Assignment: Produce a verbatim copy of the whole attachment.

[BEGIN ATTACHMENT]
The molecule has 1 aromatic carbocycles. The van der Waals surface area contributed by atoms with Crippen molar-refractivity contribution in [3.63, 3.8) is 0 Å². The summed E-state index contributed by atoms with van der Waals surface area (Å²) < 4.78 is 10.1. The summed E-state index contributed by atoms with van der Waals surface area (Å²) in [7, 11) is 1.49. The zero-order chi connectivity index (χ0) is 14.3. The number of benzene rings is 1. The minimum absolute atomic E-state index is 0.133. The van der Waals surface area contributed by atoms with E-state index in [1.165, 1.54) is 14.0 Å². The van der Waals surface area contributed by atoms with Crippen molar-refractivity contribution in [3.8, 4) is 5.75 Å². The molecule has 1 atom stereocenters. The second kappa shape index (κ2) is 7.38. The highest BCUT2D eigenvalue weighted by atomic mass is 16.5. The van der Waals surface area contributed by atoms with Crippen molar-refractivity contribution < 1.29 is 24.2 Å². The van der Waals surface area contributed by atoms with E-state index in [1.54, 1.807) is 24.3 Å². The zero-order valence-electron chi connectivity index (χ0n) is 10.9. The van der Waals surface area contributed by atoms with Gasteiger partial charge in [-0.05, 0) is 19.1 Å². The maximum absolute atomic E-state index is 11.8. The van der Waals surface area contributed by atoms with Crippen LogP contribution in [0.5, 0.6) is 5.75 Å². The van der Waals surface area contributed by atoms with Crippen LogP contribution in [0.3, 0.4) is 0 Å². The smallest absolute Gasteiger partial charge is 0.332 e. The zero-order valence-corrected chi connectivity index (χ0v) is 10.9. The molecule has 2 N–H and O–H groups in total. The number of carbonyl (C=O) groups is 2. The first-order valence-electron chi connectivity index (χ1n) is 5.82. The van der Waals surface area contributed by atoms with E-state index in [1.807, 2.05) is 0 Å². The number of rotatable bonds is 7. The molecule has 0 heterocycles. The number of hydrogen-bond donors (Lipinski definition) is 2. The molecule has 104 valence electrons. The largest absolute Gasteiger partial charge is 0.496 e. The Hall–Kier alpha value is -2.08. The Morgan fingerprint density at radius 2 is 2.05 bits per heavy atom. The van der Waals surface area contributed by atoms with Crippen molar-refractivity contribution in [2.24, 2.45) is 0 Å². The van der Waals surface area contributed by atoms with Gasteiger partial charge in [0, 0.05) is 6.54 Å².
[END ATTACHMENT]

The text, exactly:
The molecule has 1 aromatic carbocycles. The van der Waals surface area contributed by atoms with Crippen molar-refractivity contribution in [3.63, 3.8) is 0 Å². The summed E-state index contributed by atoms with van der Waals surface area (Å²) < 4.78 is 10.1. The summed E-state index contributed by atoms with van der Waals surface area (Å²) in [7, 11) is 1.49. The zero-order chi connectivity index (χ0) is 14.3. The number of benzene rings is 1. The minimum absolute atomic E-state index is 0.133. The van der Waals surface area contributed by atoms with E-state index in [1.165, 1.54) is 14.0 Å². The van der Waals surface area contributed by atoms with Crippen molar-refractivity contribution in [3.8, 4) is 5.75 Å². The molecule has 1 atom stereocenters. The second kappa shape index (κ2) is 7.38. The highest BCUT2D eigenvalue weighted by atomic mass is 16.5. The van der Waals surface area contributed by atoms with Crippen molar-refractivity contribution < 1.29 is 24.2 Å². The van der Waals surface area contributed by atoms with E-state index in [1.54, 1.807) is 24.3 Å². The zero-order valence-electron chi connectivity index (χ0n) is 10.9. The van der Waals surface area contributed by atoms with Gasteiger partial charge in [-0.05, 0) is 19.1 Å². The maximum absolute atomic E-state index is 11.8. The van der Waals surface area contributed by atoms with Crippen LogP contribution in [0.5, 0.6) is 5.75 Å². The van der Waals surface area contributed by atoms with Crippen LogP contribution in [0.3, 0.4) is 0 Å². The smallest absolute Gasteiger partial charge is 0.332 e. The zero-order valence-corrected chi connectivity index (χ0v) is 10.9. The molecule has 2 N–H and O–H groups in total. The number of carbonyl (C=O) groups is 2. The first-order valence-electron chi connectivity index (χ1n) is 5.82. The van der Waals surface area contributed by atoms with E-state index in [1.807, 2.05) is 0 Å². The number of rotatable bonds is 7. The molecule has 0 heterocycles. The number of hydrogen-bond donors (Lipinski definition) is 2. The molecule has 104 valence electrons. The largest absolute Gasteiger partial charge is 0.496 e. The Hall–Kier alpha value is -2.08. The Morgan fingerprint density at radius 2 is 2.05 bits per heavy atom. The van der Waals surface area contributed by atoms with Crippen molar-refractivity contribution in [2.24, 2.45) is 0 Å². The van der Waals surface area contributed by atoms with Gasteiger partial charge in [0, 0.05) is 6.54 Å².